- Optimization and right-sizing recommendations: Let Kubecost tell you where you can save money, how, and even take steps to get you there automatically.
- Spending alerts and governance: Set budgets and send alerts when spend is going too high, budgets are overrun, and others.
- View and send reports: No monitoring tool would be complete without them. Get, view, and send reports of all kinds on Kubecost's findings.
- Fully private data (no sharing your costs with someone else): Your data stays with you. Nothing gets sent to Stackwatch, your cloud provider, or anywhere else.
- Deployable on-premises and as SaaS: Install Kubecost in an air-gapped environment, self-hosted on your cloud, or just throw the agent on all your clusters and point to Kubecost's SaaS instance and call it a day.
Another awesome thing about Kubecost which I wish more vendors did was provide you a fully-functional sandbox without you having to lift a finger or provide so much as an email to use. Kubecost has a public demo instance which I'll be using for the remainder of this article and so if you wanted to kick the tires yourself with no investment in deploying anything, this is the way to go. This is a "first look" article so I'm not diving deep into the weeds here.
When you first login, you'll be presented with the Kubecost dashboard showing you the overview of your spending at a glance.
What's nice about this is it gives you all the pertinent, high-level information immediately and everything focused on the last week. You've got Kubernetes costs (for all connected clusters if you have the enterprise version), total costs including non-Kubernetes, possible monthly savings, and your projected efficiency. You can scroll down to see more breakdowns by things like Namespaces, cloud costs, and even network costs.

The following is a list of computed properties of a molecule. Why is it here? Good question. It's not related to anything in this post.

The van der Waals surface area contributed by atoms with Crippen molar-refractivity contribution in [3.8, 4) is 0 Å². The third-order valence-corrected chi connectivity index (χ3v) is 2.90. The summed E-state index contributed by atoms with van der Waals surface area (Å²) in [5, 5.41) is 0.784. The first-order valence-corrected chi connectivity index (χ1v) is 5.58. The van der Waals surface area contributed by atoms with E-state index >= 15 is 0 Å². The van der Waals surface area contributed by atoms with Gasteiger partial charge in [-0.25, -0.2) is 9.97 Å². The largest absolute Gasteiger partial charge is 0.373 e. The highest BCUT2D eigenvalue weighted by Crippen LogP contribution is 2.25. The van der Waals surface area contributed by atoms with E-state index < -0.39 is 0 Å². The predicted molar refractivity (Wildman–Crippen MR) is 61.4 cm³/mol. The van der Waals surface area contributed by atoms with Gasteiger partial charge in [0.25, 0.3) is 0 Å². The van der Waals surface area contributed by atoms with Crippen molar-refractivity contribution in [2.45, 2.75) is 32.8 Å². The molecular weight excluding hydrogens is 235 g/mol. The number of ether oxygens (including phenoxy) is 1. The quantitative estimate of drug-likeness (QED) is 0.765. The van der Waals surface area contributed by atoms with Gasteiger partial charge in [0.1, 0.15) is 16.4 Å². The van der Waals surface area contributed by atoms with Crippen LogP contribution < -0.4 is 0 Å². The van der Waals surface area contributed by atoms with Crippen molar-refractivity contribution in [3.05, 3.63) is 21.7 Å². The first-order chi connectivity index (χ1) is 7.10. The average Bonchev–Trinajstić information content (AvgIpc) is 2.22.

On the Monitor page under Allocations, you've got a breakdown of your Kubernetes spend by default shown per-Namespace for the last week. At first glance, this might look fairly straightfoward, and it is, but one super valuable thing to call out that you're seeing these costs across all your clusters simultaneously (if you're on enterprise). So, for example, this default Namespace view shows you what that Namespace is costing for all clusters being monitored with the same name. This means your dev, staging, and prod clusters which share the same Namespace for designations like apps or teams get aggregated into a single view. That's huge if you've ever had to manage multiple clusters like I have had to in the past.
You can also change the view to aggregate multi-dimensionally. For example, if you wanted to look at per-Namespace costs also per-cluster, you can do that with the selection filter.
Moving on, the Assets page under Monitor shows you all of the infrastructure-level components (your assets) which are the cost drivers. This is where you can see things like what all your Nodes are costing you, what your individual cloud providers are charging per-account, etc.